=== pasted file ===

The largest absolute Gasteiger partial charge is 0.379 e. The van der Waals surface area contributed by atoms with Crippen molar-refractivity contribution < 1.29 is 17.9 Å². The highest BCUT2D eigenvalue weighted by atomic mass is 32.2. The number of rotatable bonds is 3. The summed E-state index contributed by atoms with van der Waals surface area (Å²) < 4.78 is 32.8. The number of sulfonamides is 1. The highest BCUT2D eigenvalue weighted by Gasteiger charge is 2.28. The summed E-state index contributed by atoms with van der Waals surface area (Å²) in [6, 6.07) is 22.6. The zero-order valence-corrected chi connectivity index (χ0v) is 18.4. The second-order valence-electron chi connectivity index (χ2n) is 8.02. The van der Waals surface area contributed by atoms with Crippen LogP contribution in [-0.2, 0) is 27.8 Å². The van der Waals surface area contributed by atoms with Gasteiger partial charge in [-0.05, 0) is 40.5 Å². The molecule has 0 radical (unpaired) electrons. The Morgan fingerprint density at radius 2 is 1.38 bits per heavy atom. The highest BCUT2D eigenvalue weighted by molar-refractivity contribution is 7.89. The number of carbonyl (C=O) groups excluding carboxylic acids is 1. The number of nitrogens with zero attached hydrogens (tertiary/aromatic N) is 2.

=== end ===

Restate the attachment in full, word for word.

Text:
The largest absolute Gasteiger partial charge is 0.379 e. The van der Waals surface area contributed by atoms with Crippen molar-refractivity contribution < 1.29 is 17.9 Å². The highest BCUT2D eigenvalue weighted by atomic mass is 32.2. The number of rotatable bonds is 3. The summed E-state index contributed by atoms with van der Waals surface area (Å²) < 4.78 is 32.8. The number of sulfonamides is 1. The highest BCUT2D eigenvalue weighted by Gasteiger charge is 2.28. The summed E-state index contributed by atoms with van der Waals surface area (Å²) in [6, 6.07) is 22.6. The zero-order valence-corrected chi connectivity index (χ0v) is 18.4. The second-order valence-electron chi connectivity index (χ2n) is 8.02. The van der Waals surface area contributed by atoms with Crippen LogP contribution in [-0.2, 0) is 27.8 Å². The van der Waals surface area contributed by atoms with Gasteiger partial charge in [-0.05, 0) is 40.5 Å². The molecule has 0 radical (unpaired) electrons. The Morgan fingerprint density at radius 2 is 1.38 bits per heavy atom. The highest BCUT2D eigenvalue weighted by molar-refractivity contribution is 7.89. The number of carbonyl (C=O) groups excluding carboxylic acids is 1. The number of nitrogens with zero attached hydrogens (tertiary/aromatic N) is 2.